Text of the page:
Click the Options button to open a separate dialog with specific choices (Figure 13). See “Security options and warnings” on page 14.

 

Figure 11: Choosing security options for opening and saving documents

 

Macro security

Click the Macro Security button to open the Macro Security dialog (not shown here), where you can adjust the security level for executing macros and specify trusted sources.

Certificate Path

Users can digitally sign documents using LibreOffice. A digital signature requires a personal signing certificate. Most operating systems can generate a self-signed certificate. However, a personal certificate issued by an outside agency (after verifying an individual’s identity) has a higher degree of trust associated with it than does a self-signed certificate. LibreOffice does not provide a secure method of storing these certificates, but it can access certificates that have been saved using other programs. Click the Certificate button and select which certificate store to use.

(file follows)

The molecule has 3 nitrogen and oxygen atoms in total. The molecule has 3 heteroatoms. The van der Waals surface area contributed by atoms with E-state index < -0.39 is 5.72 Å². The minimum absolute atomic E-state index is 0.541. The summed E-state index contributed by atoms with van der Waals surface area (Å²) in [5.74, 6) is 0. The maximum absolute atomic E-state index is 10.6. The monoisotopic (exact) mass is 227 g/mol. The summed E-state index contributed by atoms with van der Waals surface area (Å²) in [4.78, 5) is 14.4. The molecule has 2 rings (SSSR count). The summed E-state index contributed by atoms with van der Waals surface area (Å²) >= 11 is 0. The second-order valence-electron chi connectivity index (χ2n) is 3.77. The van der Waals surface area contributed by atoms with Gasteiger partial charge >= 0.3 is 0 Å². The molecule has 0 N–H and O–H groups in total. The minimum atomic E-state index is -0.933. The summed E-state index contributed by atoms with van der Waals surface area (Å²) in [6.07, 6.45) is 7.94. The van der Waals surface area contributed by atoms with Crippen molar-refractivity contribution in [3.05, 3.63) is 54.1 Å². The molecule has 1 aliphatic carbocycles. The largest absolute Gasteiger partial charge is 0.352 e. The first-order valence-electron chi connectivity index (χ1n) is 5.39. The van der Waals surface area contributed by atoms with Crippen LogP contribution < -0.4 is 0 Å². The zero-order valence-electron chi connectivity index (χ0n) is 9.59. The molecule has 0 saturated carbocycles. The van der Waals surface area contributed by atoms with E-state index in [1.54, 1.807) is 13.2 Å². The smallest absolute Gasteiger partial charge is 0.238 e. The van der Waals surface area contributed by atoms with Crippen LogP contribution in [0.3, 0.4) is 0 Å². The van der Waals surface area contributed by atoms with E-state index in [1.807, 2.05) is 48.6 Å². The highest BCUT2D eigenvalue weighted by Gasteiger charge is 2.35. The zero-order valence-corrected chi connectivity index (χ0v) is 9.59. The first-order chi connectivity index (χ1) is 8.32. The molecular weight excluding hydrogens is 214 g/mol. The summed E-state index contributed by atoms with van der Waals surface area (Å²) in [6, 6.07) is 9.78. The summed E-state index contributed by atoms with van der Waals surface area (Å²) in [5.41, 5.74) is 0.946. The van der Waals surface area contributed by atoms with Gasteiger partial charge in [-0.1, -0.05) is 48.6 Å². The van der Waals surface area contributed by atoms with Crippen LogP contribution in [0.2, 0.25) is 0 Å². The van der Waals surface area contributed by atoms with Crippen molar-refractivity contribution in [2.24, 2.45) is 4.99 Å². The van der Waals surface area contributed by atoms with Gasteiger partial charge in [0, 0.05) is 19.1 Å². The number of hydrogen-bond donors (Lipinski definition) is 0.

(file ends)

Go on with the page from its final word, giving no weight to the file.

The Certificate Path option appears only on Linux and Mac systems. On Windows, LibreOffice uses the default Windows location for storing and retrieving certificates.

Passwords for web connections

You can enter a master password to enable easy access to websites that require a user name and password. If you select the Persistently save passwords for web connections option, the Set Master Password dialog opens (Figure 12). LibreOffice will securely store all passwords that you use to access files from web servers. You can retrieve the passwords from the list after you enter the master password.

 

Figure 12: Set Master Password dialog for web connections

 

Security options and warnings

The following options are on the Security options and warnings dialog (Figure 13).